Poaching — the taking of wildlife outside of season, without the proper permit, or in other violation of the Wildlife Code of Missouri — hurts Missouri wildlife and those who appreciate it as hunters, anglers, and nature watchers. The Operation Game Thief (OGT) hotline allows Missourians to protect nature by reporting poaching.
If you witness or suspect a wildlife violation, report it to your local conservation agent or call the OGT 24-hour, toll-free
number — 800-392-1111. You may remain anonymous, and you may be considered for a reward.
If your information results in an arrest and you’ve asked to be considered for a reward, your agent will refer the request to a Operation Game Thief citizen board. That board assigns rewards ranging from $50 to $1,000 based on the severity of the violation.
When you call, you will be asked simple questions to aid agents in their investigation:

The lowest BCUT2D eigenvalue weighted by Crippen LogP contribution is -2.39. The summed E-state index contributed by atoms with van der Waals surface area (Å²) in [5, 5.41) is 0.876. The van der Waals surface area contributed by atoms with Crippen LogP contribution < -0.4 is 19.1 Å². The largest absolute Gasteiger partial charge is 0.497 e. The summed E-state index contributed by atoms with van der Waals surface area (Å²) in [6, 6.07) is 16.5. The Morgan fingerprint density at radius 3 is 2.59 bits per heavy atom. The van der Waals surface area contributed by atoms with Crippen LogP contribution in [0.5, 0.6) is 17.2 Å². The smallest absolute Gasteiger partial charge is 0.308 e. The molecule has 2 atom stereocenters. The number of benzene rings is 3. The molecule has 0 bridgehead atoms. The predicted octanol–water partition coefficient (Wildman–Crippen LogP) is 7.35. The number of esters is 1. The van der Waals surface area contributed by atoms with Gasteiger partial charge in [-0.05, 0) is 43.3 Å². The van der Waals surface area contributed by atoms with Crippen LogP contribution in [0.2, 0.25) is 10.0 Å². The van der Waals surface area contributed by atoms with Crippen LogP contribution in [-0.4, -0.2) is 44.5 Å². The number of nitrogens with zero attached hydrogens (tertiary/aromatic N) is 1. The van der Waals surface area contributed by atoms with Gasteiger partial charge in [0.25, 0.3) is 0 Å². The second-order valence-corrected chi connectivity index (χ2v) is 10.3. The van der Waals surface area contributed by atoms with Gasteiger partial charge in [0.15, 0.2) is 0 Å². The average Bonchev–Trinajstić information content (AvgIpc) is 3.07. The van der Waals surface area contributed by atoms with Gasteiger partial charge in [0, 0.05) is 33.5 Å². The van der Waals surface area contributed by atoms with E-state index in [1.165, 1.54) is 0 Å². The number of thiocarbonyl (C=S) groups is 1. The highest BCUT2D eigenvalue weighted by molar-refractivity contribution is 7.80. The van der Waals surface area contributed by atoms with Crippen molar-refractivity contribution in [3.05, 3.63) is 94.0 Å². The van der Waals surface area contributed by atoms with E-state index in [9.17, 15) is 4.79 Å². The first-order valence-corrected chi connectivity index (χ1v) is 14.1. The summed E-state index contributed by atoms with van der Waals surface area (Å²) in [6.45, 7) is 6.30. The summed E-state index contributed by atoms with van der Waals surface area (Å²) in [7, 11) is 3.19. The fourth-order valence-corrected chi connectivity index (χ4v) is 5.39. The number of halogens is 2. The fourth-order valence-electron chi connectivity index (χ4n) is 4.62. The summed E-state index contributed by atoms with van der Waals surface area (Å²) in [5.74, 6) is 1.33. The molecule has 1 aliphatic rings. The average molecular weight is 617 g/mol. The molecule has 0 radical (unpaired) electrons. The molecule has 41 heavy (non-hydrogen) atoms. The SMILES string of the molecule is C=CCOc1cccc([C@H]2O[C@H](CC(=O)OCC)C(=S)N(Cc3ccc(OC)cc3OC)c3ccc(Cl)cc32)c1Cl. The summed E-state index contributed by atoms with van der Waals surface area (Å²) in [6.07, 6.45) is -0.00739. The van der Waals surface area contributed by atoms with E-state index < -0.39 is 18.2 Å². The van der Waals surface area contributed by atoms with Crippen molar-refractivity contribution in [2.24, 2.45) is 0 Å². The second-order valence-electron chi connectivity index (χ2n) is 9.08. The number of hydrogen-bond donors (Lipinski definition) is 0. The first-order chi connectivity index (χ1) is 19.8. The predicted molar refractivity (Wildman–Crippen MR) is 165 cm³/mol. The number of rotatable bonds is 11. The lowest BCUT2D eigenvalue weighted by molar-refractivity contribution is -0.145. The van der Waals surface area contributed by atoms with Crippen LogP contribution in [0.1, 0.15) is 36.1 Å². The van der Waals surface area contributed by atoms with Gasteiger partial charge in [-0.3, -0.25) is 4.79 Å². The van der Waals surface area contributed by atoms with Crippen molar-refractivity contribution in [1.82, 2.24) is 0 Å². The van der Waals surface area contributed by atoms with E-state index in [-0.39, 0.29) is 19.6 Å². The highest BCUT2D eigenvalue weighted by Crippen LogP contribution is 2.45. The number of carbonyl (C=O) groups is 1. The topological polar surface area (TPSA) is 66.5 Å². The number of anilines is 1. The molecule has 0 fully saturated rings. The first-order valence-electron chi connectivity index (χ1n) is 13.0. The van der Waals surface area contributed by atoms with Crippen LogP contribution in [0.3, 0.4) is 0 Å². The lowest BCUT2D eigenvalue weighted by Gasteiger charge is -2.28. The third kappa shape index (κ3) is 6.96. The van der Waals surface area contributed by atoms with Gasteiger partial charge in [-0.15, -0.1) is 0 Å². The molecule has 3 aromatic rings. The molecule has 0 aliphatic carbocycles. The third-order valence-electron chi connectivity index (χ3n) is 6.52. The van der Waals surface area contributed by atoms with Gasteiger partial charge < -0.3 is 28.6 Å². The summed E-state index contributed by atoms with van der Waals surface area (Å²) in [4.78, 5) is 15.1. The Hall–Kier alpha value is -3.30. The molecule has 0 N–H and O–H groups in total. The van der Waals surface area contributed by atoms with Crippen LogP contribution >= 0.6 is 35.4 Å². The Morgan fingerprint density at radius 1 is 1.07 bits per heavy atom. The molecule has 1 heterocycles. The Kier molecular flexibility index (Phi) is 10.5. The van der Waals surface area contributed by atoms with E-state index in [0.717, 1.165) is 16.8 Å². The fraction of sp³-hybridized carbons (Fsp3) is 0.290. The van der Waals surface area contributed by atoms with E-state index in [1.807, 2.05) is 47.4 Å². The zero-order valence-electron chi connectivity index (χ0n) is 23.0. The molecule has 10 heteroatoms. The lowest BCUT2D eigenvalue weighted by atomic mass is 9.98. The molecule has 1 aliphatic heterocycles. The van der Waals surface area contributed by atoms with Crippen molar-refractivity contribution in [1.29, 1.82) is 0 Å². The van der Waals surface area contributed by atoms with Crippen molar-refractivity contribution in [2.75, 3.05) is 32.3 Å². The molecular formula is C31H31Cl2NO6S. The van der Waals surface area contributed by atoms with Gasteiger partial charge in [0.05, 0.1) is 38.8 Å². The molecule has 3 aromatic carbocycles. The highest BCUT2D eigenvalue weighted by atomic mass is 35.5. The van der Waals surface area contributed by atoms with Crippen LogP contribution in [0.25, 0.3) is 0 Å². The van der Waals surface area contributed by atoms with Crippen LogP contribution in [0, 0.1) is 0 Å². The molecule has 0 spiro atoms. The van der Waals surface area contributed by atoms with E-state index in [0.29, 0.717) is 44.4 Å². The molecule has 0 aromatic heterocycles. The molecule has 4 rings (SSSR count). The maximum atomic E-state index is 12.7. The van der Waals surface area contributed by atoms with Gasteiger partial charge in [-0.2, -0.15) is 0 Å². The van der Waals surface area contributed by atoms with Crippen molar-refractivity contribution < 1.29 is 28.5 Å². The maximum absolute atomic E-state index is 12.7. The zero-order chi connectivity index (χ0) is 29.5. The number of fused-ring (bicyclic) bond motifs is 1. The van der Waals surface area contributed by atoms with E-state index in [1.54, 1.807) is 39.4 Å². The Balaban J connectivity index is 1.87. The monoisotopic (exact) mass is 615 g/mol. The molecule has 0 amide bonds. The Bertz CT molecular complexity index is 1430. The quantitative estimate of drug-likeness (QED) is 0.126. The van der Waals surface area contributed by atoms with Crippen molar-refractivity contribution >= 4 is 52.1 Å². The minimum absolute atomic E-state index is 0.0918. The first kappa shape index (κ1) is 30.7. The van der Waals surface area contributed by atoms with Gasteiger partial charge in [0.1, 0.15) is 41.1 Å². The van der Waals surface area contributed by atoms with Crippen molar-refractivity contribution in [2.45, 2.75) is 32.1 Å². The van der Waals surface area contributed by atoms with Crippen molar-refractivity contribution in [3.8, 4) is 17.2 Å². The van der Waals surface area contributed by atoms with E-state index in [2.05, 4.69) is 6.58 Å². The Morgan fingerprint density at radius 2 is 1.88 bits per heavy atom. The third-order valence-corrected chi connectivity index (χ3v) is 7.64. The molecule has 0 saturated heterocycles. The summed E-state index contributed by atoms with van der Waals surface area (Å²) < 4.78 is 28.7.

- Nature of suspected illegal activity
- Date and time of violation
- Suspect’s identity, if known
- Description of the suspect and vehicle
How can you tell if someone is poaching?
A person “spotlighting” and shooting deer from a vehicle is poaching.
He’s gaining an unfair advantage over his quarry — and over
other hunters. The term “poaching” covers all wildlife violations.
Examples of poaching include:
- Selling venison, deer sausage, fish, or small game to acquaintances or at work.
- Collecting live animals for sale. Many native species of reptiles and amphibians (turtles, lizards, snakes, and frogs) are illegally taken for worldwide pet trade.
- Hunting without a permit or with an inappropriate permit. Some non-residents will try to buy lower-cost resident permits, even though they are not qualified to do so.
- Collecting native seeds, plants, or roots on Conservation Department lands.
Poaching Hurts All Missourians
You may not think poaching affects you personally, but these crimes steal the opportunity for those that hunt and fish legally in Missouri.
Those who cheat the permit system cheat every Missouri taxpayer. The Conservation Department depends on revenue from hunting and fishing permits to manage wildlife populations and habitat.
Hunting or releasing feral swine — any swine that is born, living, or has lived in the wild, and the offspring of suc